Marple Local History Society

Marple, Marple Bridge, Mellor, Compstall, Strines, Hawk Green, Rose Hill, High Lane.

Some times something really interesting turns up when you least expect it. I came across this photograph recently at Archives, and was intrigued to find out more. Stamped on the reverse are the words “Air Ministry”. Why is “Marple” painted on the engine cowling? Could it be linked to one of the Marple men who fought in the First World War?

Harold Carver BarlowBill Beard was able to identify the plane as a Royal Aircraft Factory R.E.8 built by Siddely Deasy at Coventry. Next, I checked the book “Remembered” by Peter Clarke, Andy Cook & John Bintliff (which records the Marple Men who died in the First World War) and found the entry for Lt Harold Carver Barlow. Harold (left) was the son of Frank Barlow JP and Mary Carver whose family had owned Hollins Mill. The Barlows were a prominent local family with interests in tea plantations, and they lived at Woodville on Buxton Lane, Marple. Lt Barlow, 20th Battalion Lancashire Fusiliers (4th Salford Pals) was attached to the 9th Squadron Royal Flying Corps and was killed in action in 1917, aged 26.

I contacted Dr Graham Winton, military historian, who confirmed that Harold Carver Barlow became the 53rd victim of the German Ace “The Red Baron” over Belgium in 1917. According to Graham:

“On the 18 June 1917, at 13.15pm. Manfred Albrecht Freiherr Von Richthofen (the Red Baron) with JG1, flying an Albatros D.V (789/17) shot down Lt Ralph Elly Ellis and Lt Harold Carver Barlow in an R.E.8 (A4290) of 9 Squadron at Hof Struywe, Square V.42. They were the 53rd of Richthofen's 80 victims.

The Red Baron, Manfred Albrecht Freiherr von Richthofen (2 May 1892 – 21 April 1918) was killed in action near Amiens on 21 April 1918.

No. 9 Squadron was formed and disbanded twice during the War. First formed on 8 December 1914 at St Omer in France from a detachment of the RFC HQ to develop the use of radio for reconnaissance missions; this lasted until March 1915. Re-formed at Brooklands on 1 April 1915 under the command of Major Hugh Dowding as a reconnaissance squadron, No. 9 returned to France in December 1915, flying Royal Aircraft Factory B.E.2s. It flew reconnaissance and artillery spotting missions during the Battle of the Somme in 1916. It re-equipped with R.E.8s in May 1917, using them for artillery spotting and contact patrols during the Battle of Passchendaele, during which it suffered 57 casualties. It was disbanded again in December 1919 and reformed as a bomber unit began on 1 April 1924 and remains in service.”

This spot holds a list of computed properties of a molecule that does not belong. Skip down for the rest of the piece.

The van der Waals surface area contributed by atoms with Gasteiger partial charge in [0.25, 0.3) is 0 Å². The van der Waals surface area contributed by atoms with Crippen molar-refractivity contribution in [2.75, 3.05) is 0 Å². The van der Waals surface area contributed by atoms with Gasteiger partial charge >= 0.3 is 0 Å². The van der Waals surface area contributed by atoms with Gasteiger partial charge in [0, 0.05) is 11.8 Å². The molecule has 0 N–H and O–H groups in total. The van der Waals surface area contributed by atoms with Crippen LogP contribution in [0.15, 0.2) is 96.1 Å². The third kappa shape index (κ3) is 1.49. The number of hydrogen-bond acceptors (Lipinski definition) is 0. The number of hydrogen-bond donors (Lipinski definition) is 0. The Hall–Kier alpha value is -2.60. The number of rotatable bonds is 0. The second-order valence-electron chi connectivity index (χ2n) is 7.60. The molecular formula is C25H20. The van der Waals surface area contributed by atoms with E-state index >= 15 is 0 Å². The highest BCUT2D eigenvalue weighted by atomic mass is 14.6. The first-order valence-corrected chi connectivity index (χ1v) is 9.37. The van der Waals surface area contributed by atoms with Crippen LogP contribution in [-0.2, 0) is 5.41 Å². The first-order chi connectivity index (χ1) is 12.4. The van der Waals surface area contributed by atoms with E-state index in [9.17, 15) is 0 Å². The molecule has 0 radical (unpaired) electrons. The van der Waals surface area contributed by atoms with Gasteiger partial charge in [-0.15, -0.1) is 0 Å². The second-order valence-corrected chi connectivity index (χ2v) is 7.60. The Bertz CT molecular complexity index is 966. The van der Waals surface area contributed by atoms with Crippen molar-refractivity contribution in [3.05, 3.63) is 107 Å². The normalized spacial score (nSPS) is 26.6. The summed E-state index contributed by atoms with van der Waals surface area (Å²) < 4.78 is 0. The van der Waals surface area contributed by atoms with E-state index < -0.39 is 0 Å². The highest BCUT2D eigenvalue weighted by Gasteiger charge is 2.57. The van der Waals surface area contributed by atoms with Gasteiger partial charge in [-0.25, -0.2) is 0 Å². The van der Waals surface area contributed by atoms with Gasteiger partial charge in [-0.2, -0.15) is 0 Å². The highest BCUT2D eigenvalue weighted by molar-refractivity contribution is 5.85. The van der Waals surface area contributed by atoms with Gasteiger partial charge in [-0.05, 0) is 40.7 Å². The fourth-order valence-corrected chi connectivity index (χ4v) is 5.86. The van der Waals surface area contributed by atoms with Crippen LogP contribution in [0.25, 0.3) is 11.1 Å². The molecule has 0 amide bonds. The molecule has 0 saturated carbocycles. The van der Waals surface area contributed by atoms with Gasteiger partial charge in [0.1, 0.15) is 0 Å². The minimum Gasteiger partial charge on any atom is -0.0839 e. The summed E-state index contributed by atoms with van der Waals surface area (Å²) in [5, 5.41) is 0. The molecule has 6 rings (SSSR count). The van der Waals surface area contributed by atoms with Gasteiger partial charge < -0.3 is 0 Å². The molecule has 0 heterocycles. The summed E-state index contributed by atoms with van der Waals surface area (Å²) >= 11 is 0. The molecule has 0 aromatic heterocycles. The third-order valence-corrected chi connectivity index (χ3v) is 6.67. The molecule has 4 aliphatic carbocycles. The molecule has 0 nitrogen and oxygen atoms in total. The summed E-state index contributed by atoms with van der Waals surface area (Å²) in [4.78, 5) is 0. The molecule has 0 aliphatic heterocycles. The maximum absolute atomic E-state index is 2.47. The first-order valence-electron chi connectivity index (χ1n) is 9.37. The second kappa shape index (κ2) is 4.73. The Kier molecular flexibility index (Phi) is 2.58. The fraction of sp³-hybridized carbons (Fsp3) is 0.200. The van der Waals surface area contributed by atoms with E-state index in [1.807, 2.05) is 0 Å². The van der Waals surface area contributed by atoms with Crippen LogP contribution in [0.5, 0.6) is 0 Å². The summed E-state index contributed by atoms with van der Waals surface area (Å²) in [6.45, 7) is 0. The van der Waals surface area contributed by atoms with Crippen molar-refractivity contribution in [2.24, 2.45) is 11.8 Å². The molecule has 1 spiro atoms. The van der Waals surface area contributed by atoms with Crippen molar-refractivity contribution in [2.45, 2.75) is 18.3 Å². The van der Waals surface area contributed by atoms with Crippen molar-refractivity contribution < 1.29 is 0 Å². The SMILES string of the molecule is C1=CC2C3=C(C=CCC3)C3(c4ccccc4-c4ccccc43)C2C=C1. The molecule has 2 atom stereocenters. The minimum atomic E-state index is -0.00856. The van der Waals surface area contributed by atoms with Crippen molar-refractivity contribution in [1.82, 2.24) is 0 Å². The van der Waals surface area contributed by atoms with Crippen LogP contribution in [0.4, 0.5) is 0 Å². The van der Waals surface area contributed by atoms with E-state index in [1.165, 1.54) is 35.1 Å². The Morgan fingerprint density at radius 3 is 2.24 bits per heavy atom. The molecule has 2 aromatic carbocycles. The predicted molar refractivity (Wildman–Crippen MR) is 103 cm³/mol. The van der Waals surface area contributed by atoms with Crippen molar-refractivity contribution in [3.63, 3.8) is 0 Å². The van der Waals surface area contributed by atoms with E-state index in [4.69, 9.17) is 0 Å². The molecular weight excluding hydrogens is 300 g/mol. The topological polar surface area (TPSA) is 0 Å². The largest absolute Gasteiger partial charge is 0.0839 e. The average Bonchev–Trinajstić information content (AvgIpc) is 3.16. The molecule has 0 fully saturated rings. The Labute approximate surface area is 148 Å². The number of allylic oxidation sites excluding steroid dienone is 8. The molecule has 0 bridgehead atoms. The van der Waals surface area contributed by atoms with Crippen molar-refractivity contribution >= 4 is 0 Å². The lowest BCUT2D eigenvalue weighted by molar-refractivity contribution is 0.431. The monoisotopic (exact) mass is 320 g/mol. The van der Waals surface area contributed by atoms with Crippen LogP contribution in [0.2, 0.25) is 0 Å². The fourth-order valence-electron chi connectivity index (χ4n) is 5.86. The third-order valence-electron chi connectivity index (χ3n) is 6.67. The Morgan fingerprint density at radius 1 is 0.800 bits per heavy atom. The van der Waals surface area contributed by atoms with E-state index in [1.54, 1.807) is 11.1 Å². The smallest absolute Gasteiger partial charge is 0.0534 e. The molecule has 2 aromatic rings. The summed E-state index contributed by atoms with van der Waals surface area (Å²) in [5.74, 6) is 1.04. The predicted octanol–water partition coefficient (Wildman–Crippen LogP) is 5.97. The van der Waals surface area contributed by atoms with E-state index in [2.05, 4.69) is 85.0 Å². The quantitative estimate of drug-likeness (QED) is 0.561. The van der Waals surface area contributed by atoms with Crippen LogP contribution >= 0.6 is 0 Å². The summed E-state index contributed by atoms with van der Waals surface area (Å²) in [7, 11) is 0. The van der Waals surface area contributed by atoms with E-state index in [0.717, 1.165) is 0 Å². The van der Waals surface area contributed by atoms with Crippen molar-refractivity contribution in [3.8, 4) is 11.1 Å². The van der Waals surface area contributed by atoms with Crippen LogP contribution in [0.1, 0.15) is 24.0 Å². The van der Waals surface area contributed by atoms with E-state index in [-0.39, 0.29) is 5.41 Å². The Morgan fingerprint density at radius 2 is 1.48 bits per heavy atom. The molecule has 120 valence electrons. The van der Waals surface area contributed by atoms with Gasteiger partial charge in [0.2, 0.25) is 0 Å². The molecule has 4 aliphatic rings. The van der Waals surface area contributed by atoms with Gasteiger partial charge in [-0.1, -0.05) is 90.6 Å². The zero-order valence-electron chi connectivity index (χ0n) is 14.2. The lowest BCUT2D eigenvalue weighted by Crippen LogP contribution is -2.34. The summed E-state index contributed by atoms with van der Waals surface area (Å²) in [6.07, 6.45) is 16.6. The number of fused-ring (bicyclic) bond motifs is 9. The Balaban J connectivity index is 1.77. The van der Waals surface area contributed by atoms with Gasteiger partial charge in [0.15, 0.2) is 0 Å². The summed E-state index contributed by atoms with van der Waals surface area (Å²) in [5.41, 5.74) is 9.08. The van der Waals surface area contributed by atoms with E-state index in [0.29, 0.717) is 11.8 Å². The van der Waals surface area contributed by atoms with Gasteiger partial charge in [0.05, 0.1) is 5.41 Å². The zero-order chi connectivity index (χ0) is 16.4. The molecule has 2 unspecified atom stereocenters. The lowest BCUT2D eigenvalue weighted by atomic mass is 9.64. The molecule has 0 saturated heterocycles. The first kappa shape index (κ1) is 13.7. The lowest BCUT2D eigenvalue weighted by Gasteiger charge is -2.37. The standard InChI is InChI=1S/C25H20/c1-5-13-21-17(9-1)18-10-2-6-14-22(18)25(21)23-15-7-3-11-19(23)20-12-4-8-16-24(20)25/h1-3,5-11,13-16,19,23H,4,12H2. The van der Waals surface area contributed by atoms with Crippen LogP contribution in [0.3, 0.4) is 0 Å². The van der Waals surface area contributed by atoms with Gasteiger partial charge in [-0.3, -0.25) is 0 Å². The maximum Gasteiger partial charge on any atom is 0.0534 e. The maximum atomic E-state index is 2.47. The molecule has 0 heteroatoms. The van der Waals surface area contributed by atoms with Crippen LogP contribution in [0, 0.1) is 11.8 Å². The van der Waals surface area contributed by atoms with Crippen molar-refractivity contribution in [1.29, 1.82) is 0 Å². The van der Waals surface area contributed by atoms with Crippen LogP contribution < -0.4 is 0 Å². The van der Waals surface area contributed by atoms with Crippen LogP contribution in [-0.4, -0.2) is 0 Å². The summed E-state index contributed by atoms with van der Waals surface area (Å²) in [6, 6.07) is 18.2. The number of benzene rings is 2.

17th June 2017 will be the 100th anniversary of Lt Harold Carver Barlow’s death when he will be remembered on the Marple WW1 Timeline Tribute Display in the Marple Memorial Park.

Hilary Atkinson, January 2017

Postscript 2024

We believe we have now found the origin of the photograph of the R.E.8 at the head of this article. A book, ‘Aviation in Manchester’ by Brian Robinson describes a ceremony at the Manchester Athletic Club’s grounds in Fallowfield on 2nd March 1918. Two aircraft, funded by public subscription, were presented to representatives of the Indian forces. At that time the Indian army was independent of, but closely associated with, the British Army. They operated mainly in East Africa and the Middle East. One of the aircraft, an R.E.8, Serial E254, carried the name Marple, testifying to the savings efforts of the people of that town.

If we look closely at the photograph it has the name ‘Marple’ on the engine cowling, which is why we started investigating this in the first place. It also has a serial number on the tail plane - E2 followed by a partially obscured number and then by a completely obscured number. We cannot prove it beyond doubt but the partial number linked with the name ‘Marple’ shows it is almost certainly the airplane E254 that was paid for by the people of Marple and given to the war effort at the ceremony in Fallowfield. It will still retain its position at the head of this article as, even though it was made some months after Lt Barlow was killed, it is more closely linked to both him and to Marple than a generic picture of an R.E.8.

As an afterthought, the description in the book goes on to recount that after the ceremony, the Lord Mayor of Manchester flew over the city in a locally built aircraft, scattering leaflets exhorting the populace to greater efforts in support of war savings. He took off from Trafford Park and his circuit of the area was enlivened by forced landings at Heaton Chapel and Openshaw. Never a dull moment when you are Lord Mayor!


Hilary Atkinson

March 2024